As a companion-piece to Steve Tompkins’ thoughts on the manuscript that Sir Robert Cotton saved from oblivion those many centuries ago, Cimmerian readers should check out John J. Miller’s new article in the Wall Street Journal on the enduring significance of Beowulf, and on the fortuity of its reaching our time in (more or less) one piece.
For those who have never read the poem, there are lots of online resources to get you started. You could do worse than begin here at the University of Nevada, Reno Libraries page, which offers a lot of information and links.
For couch potatoes, I can especially recommend Benjamin Bagby’s DVD. Bagby is a performance artist in the mode of Cimmerian contributor Donald Sidney-Fryer, and his specialty is performing Beowulf on a stage alone, accompanied by an Anglo-Saxon harp and reciting the poem in the original Old English, much as it must have sounded a thousand years ago. (see an excerpt here, and check out some of the rapturous press reaction here.) It’s grand listening to him chant and sing and emote each line with gusto, occasionally hearing a word that sears across time and still makes perfect sense to modern ears. As his website puts it:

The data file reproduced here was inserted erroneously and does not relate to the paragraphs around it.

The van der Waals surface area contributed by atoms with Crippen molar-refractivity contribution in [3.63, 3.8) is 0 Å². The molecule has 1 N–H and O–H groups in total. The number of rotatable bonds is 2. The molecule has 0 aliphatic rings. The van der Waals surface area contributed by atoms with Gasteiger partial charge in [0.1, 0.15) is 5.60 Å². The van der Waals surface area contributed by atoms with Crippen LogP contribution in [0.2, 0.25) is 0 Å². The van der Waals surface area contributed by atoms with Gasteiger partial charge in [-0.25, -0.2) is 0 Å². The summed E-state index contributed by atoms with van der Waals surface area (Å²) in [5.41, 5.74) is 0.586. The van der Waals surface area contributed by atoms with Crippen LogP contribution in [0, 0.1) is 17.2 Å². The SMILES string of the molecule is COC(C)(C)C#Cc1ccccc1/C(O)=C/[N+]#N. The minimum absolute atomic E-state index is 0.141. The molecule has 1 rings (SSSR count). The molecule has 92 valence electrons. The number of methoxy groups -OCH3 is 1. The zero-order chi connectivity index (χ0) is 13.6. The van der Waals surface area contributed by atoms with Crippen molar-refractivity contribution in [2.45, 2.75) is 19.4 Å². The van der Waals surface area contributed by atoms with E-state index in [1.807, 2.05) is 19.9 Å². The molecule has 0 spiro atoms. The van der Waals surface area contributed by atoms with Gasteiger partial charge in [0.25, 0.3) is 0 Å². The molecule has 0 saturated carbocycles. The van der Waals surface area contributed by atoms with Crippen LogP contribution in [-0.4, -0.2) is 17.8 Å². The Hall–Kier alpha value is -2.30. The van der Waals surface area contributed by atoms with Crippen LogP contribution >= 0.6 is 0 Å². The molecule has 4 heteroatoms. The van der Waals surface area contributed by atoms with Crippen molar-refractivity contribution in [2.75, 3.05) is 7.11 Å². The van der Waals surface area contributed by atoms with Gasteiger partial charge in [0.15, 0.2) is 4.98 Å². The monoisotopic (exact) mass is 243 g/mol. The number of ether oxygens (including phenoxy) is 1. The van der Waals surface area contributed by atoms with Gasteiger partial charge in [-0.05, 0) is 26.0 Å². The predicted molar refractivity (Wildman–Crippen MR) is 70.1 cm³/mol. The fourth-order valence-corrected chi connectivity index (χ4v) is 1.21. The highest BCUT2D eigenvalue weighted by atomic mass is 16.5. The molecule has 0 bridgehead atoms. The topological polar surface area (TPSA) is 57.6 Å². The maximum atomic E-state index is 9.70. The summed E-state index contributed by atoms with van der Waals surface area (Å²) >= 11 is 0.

This is a performance which will speak to many: lovers of Beowulf and oral epic, early music enthusiasts, Tolkien fans, medievalists, and anyone searching for virtuoso storytelling, great theater, or a glimpse into the fascinating beginnings of the English language.
If and when you get tired of not knowing exactly what he is saying, you can turn on the subtitles. And there are bonus features, including a nice interview between Bagby and a group of learned Beowulf scholars. The DVD only covers the first thousand lines or so of the poem, so it is to be hoped that Bagby completes an entire oration in two more video installments. Well worth the money.